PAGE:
Portland, Oregon feels far away. The events unfolding there feel foreign and unreal. However, it is vital that we remain connected, that we pay attention, and that we speak up for justice. What is happening in Portland could soon happen in Chicago or Detroit.
I’ve lived here in Mount Pleasant for almost a year now. I’m starting to get a sense of this community…its rhythms and its relationship to the wider world. Because of our location, we can feel isolated. Yes, major U.S. cities like Detroit and Chicago are a few hours away by car—but a few hours north or west brings you to wilderness, forest, beaches, open water. This geographical fact of our location means that we can choose to orient either toward civilization or away from it. We have been blessed with relatively few cases of the coronavirus, and the counties north of us even fewer—but the Detroit area, and recently the Grand Rapids area, have been hot spots. Therefore we could be complacent or concerned, depending on which way we direct our gaze.
Locally, we had our moments of protest for Black Lives soon after the killing of George Floyd. The protests in Portland, which have continued since then, seem far away. But we should be paying attention to the deployment of federal police forces there, sparking further violence and unrest. We should be paying attention to the imminent expansion of those police tactics to other cities. This is a time unlike any other in this nation, a crisis of public health and of civil rights in the waning days of a presidency founded on racism. While we stay grounded in our central Michigan home, we must be connected to neighbors both nearby and far away. We must renew our vigilance and stay engaged.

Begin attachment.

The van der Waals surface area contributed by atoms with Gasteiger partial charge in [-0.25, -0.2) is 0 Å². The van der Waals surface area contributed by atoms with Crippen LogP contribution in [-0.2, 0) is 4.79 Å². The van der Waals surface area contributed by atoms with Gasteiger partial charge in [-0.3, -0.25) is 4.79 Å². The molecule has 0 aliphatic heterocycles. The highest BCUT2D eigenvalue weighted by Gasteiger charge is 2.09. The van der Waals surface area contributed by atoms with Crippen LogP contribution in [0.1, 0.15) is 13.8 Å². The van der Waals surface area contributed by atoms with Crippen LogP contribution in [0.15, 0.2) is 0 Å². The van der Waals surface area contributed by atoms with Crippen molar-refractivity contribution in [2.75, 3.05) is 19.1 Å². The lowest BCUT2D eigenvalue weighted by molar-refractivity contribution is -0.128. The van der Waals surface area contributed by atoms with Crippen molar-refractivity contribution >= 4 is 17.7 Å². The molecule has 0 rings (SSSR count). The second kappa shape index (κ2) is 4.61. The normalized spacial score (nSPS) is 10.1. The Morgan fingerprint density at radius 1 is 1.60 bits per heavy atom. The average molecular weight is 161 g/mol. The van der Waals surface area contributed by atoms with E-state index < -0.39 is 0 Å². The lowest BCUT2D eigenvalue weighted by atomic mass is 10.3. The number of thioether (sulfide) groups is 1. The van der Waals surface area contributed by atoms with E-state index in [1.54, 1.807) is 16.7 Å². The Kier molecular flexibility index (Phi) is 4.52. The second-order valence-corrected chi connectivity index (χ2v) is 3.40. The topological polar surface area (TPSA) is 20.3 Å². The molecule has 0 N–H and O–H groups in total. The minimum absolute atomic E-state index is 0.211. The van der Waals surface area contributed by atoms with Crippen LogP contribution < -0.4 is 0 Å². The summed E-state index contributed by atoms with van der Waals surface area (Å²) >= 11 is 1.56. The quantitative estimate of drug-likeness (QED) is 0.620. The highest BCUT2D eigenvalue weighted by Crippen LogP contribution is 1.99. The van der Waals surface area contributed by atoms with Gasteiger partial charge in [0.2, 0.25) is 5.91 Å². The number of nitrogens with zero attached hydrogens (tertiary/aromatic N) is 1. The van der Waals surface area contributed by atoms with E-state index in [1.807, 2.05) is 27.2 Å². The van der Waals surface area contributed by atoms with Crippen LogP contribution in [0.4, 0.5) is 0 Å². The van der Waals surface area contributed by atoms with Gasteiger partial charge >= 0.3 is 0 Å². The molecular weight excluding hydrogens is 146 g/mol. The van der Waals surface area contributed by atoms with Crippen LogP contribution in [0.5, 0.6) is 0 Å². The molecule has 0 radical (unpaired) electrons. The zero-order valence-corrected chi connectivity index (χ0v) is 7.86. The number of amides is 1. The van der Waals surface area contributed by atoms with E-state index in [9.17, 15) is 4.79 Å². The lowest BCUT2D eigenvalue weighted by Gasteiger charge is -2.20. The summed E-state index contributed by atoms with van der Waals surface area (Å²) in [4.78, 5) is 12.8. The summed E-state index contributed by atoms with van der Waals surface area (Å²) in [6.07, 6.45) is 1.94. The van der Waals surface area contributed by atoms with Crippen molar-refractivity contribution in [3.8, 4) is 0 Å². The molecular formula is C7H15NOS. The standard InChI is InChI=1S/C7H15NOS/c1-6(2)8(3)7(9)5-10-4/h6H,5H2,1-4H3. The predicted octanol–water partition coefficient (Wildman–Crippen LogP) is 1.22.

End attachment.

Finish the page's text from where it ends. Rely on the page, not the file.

Unitarian Universalism is a faith of action and engagement. It is a faith concerned more with this life than with what happens to us after this life is over. Our principles include the use of the democratic process; justice, equity and compassion in human relations; and peace. And our principles include spiritual growth.
I should, therefore, walk in the forest and enjoy the river in this place I call home; and I should support those protesting for racial justice and denounce those who are assaulting them anywhere in this nation I call my home. Both of these are in harmony with my religious principles.
Spirit of Life and Love, may the people of Boston, and of Miami, and of Mount Pleasant, and of Portland be united for love and justice. May all of us look within to find the instinct for loving our neighbor; for celebrating the freedom to be who we are in our beautiful diversity. May we nurture within us this fierce love that says everyone is worthy.
And may we, all people of good conscience, keep our eyes open to acts of evil, acts of fear, acts of violence, acts of hatred. May the strength within keep our sight clear so that we see when someone moves to harm our brothers, sisters, siblings, cousins. May the strength within give us courage to speak and to act to protect all who struggle for justice in the name of love.
May it be so, in my community and across this nation.
Aho. Amen. Blessed be.
Rev. Andrew Frantz
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Rev. Andrew Frantz
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